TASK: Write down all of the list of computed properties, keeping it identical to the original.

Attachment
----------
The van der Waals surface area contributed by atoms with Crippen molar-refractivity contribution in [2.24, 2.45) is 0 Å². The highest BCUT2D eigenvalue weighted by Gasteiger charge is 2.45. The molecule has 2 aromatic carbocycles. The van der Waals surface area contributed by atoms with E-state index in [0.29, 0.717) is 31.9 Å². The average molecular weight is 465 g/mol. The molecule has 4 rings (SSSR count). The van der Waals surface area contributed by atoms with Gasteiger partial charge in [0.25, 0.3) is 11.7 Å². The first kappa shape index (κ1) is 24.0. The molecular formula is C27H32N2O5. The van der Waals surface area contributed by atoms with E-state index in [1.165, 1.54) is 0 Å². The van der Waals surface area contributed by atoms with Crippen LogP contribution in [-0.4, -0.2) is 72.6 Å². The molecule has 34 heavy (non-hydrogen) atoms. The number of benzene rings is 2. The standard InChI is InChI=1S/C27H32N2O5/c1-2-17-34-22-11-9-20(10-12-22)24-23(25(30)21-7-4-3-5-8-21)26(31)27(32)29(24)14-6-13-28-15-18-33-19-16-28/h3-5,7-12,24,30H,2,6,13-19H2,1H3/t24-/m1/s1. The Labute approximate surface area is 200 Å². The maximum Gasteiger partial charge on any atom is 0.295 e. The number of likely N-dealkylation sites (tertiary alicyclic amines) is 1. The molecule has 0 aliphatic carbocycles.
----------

The van der Waals surface area contributed by atoms with Crippen molar-refractivity contribution in [2.24, 2.45) is 0 Å². The highest BCUT2D eigenvalue weighted by Gasteiger charge is 2.45. The molecule has 2 aromatic carbocycles. The van der Waals surface area contributed by atoms with E-state index in [0.29, 0.717) is 31.9 Å². The average molecular weight is 465 g/mol. The molecule has 4 rings (SSSR count). The van der Waals surface area contributed by atoms with Gasteiger partial charge in [0.25, 0.3) is 11.7 Å². The first kappa shape index (κ1) is 24.0. The molecular formula is C27H32N2O5. The van der Waals surface area contributed by atoms with E-state index in [1.165, 1.54) is 0 Å². The van der Waals surface area contributed by atoms with Crippen LogP contribution in [-0.4, -0.2) is 72.6 Å². The molecule has 34 heavy (non-hydrogen) atoms. The number of benzene rings is 2. The standard InChI is InChI=1S/C27H32N2O5/c1-2-17-34-22-11-9-20(10-12-22)24-23(25(30)21-7-4-3-5-8-21)26(31)27(32)29(24)14-6-13-28-15-18-33-19-16-28/h3-5,7-12,24,30H,2,6,13-19H2,1H3/t24-/m1/s1. The Labute approximate surface area is 200 Å². The maximum Gasteiger partial charge on any atom is 0.295 e. The number of likely N-dealkylation sites (tertiary alicyclic amines) is 1. The molecule has 0 aliphatic carbocycles.